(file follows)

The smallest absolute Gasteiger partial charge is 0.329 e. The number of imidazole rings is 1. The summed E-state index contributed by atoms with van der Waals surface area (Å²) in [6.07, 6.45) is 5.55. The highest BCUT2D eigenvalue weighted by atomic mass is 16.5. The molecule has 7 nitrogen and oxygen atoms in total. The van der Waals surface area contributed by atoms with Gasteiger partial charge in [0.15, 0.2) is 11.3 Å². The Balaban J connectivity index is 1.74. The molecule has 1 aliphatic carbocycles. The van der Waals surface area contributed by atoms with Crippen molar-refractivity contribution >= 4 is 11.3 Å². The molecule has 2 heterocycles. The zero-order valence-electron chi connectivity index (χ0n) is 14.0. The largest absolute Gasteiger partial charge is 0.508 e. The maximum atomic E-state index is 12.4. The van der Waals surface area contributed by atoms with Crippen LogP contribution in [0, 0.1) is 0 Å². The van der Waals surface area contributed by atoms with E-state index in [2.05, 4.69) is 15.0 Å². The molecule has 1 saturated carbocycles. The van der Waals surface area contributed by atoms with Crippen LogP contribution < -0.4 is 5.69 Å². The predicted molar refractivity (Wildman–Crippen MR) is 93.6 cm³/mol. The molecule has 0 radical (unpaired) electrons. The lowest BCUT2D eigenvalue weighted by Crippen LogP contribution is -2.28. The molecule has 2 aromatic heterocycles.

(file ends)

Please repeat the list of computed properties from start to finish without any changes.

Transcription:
The smallest absolute Gasteiger partial charge is 0.329 e. The number of imidazole rings is 1. The summed E-state index contributed by atoms with van der Waals surface area (Å²) in [6.07, 6.45) is 5.55. The highest BCUT2D eigenvalue weighted by atomic mass is 16.5. The molecule has 7 nitrogen and oxygen atoms in total. The van der Waals surface area contributed by atoms with Gasteiger partial charge in [0.15, 0.2) is 11.3 Å². The Balaban J connectivity index is 1.74. The molecule has 1 aliphatic carbocycles. The van der Waals surface area contributed by atoms with Crippen molar-refractivity contribution >= 4 is 11.3 Å². The molecule has 2 heterocycles. The zero-order valence-electron chi connectivity index (χ0n) is 14.0. The largest absolute Gasteiger partial charge is 0.508 e. The maximum atomic E-state index is 12.4. The van der Waals surface area contributed by atoms with Crippen LogP contribution in [0, 0.1) is 0 Å². The van der Waals surface area contributed by atoms with E-state index in [2.05, 4.69) is 15.0 Å². The molecule has 1 saturated carbocycles. The van der Waals surface area contributed by atoms with Crippen LogP contribution < -0.4 is 5.69 Å². The predicted molar refractivity (Wildman–Crippen MR) is 93.6 cm³/mol. The molecule has 0 radical (unpaired) electrons. The lowest BCUT2D eigenvalue weighted by Crippen LogP contribution is -2.28. The molecule has 2 aromatic heterocycles.